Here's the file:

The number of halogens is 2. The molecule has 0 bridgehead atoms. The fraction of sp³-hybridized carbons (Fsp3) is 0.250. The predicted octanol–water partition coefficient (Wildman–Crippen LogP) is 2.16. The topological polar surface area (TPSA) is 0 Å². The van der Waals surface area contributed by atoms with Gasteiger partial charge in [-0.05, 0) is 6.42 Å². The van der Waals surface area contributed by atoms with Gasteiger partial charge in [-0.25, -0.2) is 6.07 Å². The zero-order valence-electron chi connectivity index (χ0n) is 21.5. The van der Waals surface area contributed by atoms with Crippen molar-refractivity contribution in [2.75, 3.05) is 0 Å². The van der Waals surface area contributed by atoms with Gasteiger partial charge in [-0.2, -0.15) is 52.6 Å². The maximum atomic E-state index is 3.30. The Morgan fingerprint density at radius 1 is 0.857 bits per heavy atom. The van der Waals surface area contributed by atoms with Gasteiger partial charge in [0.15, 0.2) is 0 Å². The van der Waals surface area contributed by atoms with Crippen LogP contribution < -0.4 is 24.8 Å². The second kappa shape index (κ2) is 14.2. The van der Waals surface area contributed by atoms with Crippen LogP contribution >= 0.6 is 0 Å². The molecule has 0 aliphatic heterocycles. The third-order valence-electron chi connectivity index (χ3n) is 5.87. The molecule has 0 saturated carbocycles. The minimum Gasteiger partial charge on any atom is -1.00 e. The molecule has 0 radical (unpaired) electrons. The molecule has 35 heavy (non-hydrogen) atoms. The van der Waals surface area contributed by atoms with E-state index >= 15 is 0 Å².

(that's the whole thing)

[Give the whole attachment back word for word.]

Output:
The number of halogens is 2. The molecule has 0 bridgehead atoms. The fraction of sp³-hybridized carbons (Fsp3) is 0.250. The predicted octanol–water partition coefficient (Wildman–Crippen LogP) is 2.16. The topological polar surface area (TPSA) is 0 Å². The van der Waals surface area contributed by atoms with Gasteiger partial charge in [-0.05, 0) is 6.42 Å². The van der Waals surface area contributed by atoms with Gasteiger partial charge in [-0.25, -0.2) is 6.07 Å². The zero-order valence-electron chi connectivity index (χ0n) is 21.5. The van der Waals surface area contributed by atoms with Crippen molar-refractivity contribution in [2.75, 3.05) is 0 Å². The van der Waals surface area contributed by atoms with Gasteiger partial charge in [-0.2, -0.15) is 52.6 Å². The maximum atomic E-state index is 3.30. The Morgan fingerprint density at radius 1 is 0.857 bits per heavy atom. The van der Waals surface area contributed by atoms with Gasteiger partial charge in [0.15, 0.2) is 0 Å². The van der Waals surface area contributed by atoms with Crippen LogP contribution < -0.4 is 24.8 Å². The second kappa shape index (κ2) is 14.2. The van der Waals surface area contributed by atoms with Crippen LogP contribution >= 0.6 is 0 Å². The molecule has 0 aliphatic heterocycles. The third-order valence-electron chi connectivity index (χ3n) is 5.87. The molecule has 0 saturated carbocycles. The minimum Gasteiger partial charge on any atom is -1.00 e. The molecule has 0 radical (unpaired) electrons. The molecule has 35 heavy (non-hydrogen) atoms. The van der Waals surface area contributed by atoms with E-state index >= 15 is 0 Å².